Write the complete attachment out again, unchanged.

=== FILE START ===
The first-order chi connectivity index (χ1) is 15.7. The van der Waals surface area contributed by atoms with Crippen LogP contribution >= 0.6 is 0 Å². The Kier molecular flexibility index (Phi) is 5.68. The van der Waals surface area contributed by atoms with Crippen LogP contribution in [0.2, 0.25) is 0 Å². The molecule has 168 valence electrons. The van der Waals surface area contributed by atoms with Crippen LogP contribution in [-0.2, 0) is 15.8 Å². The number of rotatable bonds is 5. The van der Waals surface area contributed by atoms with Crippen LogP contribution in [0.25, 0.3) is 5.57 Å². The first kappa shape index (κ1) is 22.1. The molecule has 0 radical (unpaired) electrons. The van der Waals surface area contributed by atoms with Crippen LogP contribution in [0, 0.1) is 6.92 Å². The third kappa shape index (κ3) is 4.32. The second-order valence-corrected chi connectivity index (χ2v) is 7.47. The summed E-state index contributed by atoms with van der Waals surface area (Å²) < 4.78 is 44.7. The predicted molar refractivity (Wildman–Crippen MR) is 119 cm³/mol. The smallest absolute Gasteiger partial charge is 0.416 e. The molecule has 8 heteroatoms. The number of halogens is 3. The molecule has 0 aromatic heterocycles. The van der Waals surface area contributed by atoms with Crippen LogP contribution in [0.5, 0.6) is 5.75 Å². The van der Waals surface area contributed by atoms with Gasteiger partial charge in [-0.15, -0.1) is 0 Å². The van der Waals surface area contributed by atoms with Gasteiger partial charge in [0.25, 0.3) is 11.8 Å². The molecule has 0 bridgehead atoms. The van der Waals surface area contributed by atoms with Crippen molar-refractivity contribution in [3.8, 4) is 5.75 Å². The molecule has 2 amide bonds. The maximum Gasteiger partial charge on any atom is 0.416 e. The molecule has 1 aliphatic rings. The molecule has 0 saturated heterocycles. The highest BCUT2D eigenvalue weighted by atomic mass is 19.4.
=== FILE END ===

The first-order chi connectivity index (χ1) is 15.7. The van der Waals surface area contributed by atoms with Crippen LogP contribution >= 0.6 is 0 Å². The Kier molecular flexibility index (Phi) is 5.68. The van der Waals surface area contributed by atoms with Crippen LogP contribution in [0.2, 0.25) is 0 Å². The molecule has 168 valence electrons. The van der Waals surface area contributed by atoms with Crippen LogP contribution in [-0.2, 0) is 15.8 Å². The number of rotatable bonds is 5. The van der Waals surface area contributed by atoms with Crippen LogP contribution in [0.25, 0.3) is 5.57 Å². The first kappa shape index (κ1) is 22.1. The molecule has 0 radical (unpaired) electrons. The van der Waals surface area contributed by atoms with Crippen LogP contribution in [0, 0.1) is 6.92 Å². The third kappa shape index (κ3) is 4.32. The second-order valence-corrected chi connectivity index (χ2v) is 7.47. The summed E-state index contributed by atoms with van der Waals surface area (Å²) < 4.78 is 44.7. The predicted molar refractivity (Wildman–Crippen MR) is 119 cm³/mol. The smallest absolute Gasteiger partial charge is 0.416 e. The molecule has 8 heteroatoms. The number of halogens is 3. The molecule has 0 aromatic heterocycles. The van der Waals surface area contributed by atoms with Crippen LogP contribution in [0.5, 0.6) is 5.75 Å². The van der Waals surface area contributed by atoms with Gasteiger partial charge in [-0.15, -0.1) is 0 Å². The van der Waals surface area contributed by atoms with Gasteiger partial charge in [0.25, 0.3) is 11.8 Å². The molecule has 0 bridgehead atoms. The van der Waals surface area contributed by atoms with Crippen molar-refractivity contribution in [3.8, 4) is 5.75 Å². The molecule has 2 amide bonds. The maximum Gasteiger partial charge on any atom is 0.416 e. The molecule has 1 aliphatic rings. The molecule has 0 saturated heterocycles. The highest BCUT2D eigenvalue weighted by atomic mass is 19.4.